The investigational drug alpelisib, previously known as BYL719, was able to overcome head and neck cancer resistance to the anti-EGFR treatment cetuximab, and combining alpelisib with cetuximab was found to be beneficial, according to data from a phase Ib/II trial presented at the AACR special conference Targeting the PI3K-mTOR Network in Cancer, held Sept. 14-17.

"Most of head and neck cancers are driven by activation of the EGFR pathway. Cetuximab is a drug that targets EGFR and is effective in this setting, but cancers often become resistant to this therapy," said Pamela Munster, MD, professor of medicine and director of the Early Phase Clinical Trials Unit at the UCSF Helen Diller Family Comprehensive Cancer Center. "Treatment resistance is often conveyed through activation of the PI3K/AKT/mTOR pathway, and alpelisib is an inhibitor of this pathway."

"In this clinical trial, we treated patients with recurrent and metastatic head and neck cancer with a combination of cetuximab and alpelisib, and about 25 percent of the patients benefited from this therapy. Further, the treatment was fairly well tolerated," said Munster. "We are very encouraged by the study findings, and we are now conducting the phase II part of the trial."

In the phase Ib study, Munster and colleagues recruited 37 patients with recurrent/metastatic squamous cell carcinoma of the head and neck resistant to platinum-based chemotherapy. Of these patients, 32 received 300 mg alpelisib once daily and five received 400 mg alpelisib once daily, plus cetuximab.

Of the 32 patients who received alpelisib alone, four patients had a confirmed partial response and 16 had stable disease, of which five had unconfirmed partial responses.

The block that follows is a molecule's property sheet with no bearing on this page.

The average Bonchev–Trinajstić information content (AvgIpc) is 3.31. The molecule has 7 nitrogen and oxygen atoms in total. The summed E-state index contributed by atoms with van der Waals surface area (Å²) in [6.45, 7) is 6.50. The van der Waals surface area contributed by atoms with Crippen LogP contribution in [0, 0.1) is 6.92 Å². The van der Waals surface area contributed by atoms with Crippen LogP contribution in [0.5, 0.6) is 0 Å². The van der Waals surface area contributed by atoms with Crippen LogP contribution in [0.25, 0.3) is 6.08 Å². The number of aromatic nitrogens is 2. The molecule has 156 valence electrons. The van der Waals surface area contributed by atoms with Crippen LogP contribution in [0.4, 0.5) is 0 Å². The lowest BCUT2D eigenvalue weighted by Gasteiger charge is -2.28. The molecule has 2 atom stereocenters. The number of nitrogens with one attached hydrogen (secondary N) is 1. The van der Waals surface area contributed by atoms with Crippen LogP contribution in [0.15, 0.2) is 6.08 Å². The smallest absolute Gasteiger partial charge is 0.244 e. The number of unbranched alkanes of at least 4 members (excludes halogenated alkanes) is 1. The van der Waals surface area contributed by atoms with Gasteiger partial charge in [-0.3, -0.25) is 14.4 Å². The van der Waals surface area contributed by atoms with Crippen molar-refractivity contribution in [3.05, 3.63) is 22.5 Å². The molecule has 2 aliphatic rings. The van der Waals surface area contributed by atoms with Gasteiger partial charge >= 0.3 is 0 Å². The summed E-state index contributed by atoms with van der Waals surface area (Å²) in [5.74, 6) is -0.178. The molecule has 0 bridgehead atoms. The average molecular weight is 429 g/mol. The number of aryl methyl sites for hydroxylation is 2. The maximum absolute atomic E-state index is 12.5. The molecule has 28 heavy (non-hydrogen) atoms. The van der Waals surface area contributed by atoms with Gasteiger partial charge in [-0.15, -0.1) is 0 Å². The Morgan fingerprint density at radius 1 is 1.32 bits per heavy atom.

Among the 37 patients, the overall response rate was 11 percent and the disease control rate was 54 percent. Of the seven patients who had relapsed on prior cetuximab therapy, treatment with alpelisib resulted in one partial response and disease control in five, with a disease control rate of 71 percent.

To study the effect of a combination of alpelisib and cetuximab, the researchers conducted preclinical studies using mice bearing cetuximab-sensitive and cetuximab-resistant esophageal cancer cells and found that a combination of alpelisib and cetuximab had an additive effect in mice with cetuximab-sensitive cancer cells leading to tumor regression. In mice with cetuximab-resistant cancer cells, this combination restored sensitivity to cetuximab.

Based on the data from preclinical studies and phase Ib results testing the combination, the team is currently conducting the phase II part of the trial to test a combination of cetuximab and 300 mg alpelisib once daily in patients who have squamous cell carcinoma of the head and neck.

This study was funded by Novartis Pharmaceuticals Corporation. Munster declares no conflicts of interest.